REVIEW: A tragic kind of wonderful by Eric Lindstrom
TITLE: A tragic kind of wonderful
AUTHOR: Eric Lindstrom
For sixteen-year-old Mel Hannigan, bipolar disorder makes life unpredictable. Her latest struggle is balancing her growing feelings in a new relationship with her instinct to keep everyone at arm’s length. And when a former friend confronts Mel with the truth about the way their relationship ended, deeply buried secrets threaten to come out and upend her shaky equilibrium.
As the walls of Mel’s compartmentalized world crumble, she fears the worst–that her friends will abandon her if they learn the truth about what she’s been hiding. Can Mel bring herself to risk everything to find out?
In A Tragic Kind of Wonderful, Eric Lindstrom, author of the critically acclaimed Not If I See You First, examines the fear that keeps us from exposing our true selves, and the courage it takes to be loved for who we really are.
I started reading A tragic kind of wonderful by chance: I loved the title and I bought it. Actually I felt in love with both the title and the cover, which looks like a piece of modern art: some spots of colors on a white canvas.
You know, I’ve always been attracted by “chaos”… and in this book I found my perfect world.
Confusion here is everywhere in Mel’s mind.
Mel Hannigan is 16 years old and she suffers from bipolar disorder, which makes her life unpredictable. She can’t tell anyone about her disease, she doesn’t want her friends to treat her differently, like she’s ill.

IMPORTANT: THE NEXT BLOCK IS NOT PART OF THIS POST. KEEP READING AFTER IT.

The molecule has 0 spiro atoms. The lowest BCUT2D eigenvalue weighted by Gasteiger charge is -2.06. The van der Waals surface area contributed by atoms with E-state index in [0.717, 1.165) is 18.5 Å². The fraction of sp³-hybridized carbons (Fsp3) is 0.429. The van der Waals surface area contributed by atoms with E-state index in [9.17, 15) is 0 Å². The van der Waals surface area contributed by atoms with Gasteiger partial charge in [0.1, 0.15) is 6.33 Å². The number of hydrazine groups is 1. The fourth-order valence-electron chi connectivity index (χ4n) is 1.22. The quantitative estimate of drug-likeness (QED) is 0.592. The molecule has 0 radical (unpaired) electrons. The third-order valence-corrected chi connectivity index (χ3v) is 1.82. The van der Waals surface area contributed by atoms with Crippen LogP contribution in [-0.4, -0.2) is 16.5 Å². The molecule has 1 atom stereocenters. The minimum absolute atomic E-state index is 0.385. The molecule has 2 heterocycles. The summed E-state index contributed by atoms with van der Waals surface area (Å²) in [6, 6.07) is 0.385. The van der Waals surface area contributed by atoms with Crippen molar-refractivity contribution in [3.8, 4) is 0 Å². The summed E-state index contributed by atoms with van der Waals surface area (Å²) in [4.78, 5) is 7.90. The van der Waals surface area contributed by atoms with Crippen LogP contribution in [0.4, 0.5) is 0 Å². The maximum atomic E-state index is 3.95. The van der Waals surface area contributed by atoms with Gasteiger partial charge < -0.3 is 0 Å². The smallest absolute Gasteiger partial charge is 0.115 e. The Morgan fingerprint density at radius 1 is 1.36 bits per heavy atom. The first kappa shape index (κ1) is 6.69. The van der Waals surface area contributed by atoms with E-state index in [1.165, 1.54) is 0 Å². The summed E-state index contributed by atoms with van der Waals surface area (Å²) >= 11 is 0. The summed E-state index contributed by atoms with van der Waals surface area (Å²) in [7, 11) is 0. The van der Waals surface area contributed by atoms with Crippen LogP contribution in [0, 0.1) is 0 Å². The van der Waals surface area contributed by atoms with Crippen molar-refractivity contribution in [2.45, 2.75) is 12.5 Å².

“Sometimes I wish I knew what I was going to say in time to decide not to.”
Mel is a strong girl and her main feature is her kindness: she’s always ready to help everyone around her, no matter what. Even when she’s sad or angry. And due to her bipolar disorder, her feeling any type of emotion could become a problem: when she’s not under meds or when she lives a particular event (like a fight or a date), all her moods are magnified. Her sadness becomes depression, her happiness turns into excitement and her anger makes her a fury.
At first I found it difficult to really understand her, but after some pages I was able to empathize with her: it was wonderful, intense and quite unsettling at the same time… I got how she thought and felt, nevertheless I could see what her family was living because of her. I felt sorry for them all.
“You’re not bipolar, Mel. You have a bipolar disorder. You also have vibrant blue eyes, a wonderful personality, a tendency to undervalue yourself, and many, many other things. None of those things are you.”
“What am I, then?”
“A person who changes and grows all the time.”
A tragic kind of wonderful is a world of messy feelings. There’s cuteness and affection in Mel’s words when she talks about her brother and his theory that “everyone has a superpower” and there’s pain when she remembers his last day… She looks like a normal teenager when she’s with David and she realizes she’s in love with him, and then we have her friendship with Zumi, Connor and Holly and Declan… All this was intense, I have no other word to describe it.
“Being in love with someone who doesn’t love you back is a tragedy. A fantasy is having someone understand the real you and love you anyway.”
The only flaw of this book is the ending: it’s too short and the way Mel reaches her happy ending is too easy… I would have preferred something more profound (and maybe more realistic, since problems can’t be solved in two pages).
I strongly suggest this book to everyone who would like to live (like the title says) “a tragic kind of wonderful”.
And please, pay attention to the little analysis Mel makes about her physical and emotional conditions, it’s nice and it helped me a lot to sum up how she felt (at the beginning of each chapter you can find four animals that start with H: they represent Mel).
Have you read it? Would you like to? What do you think about it?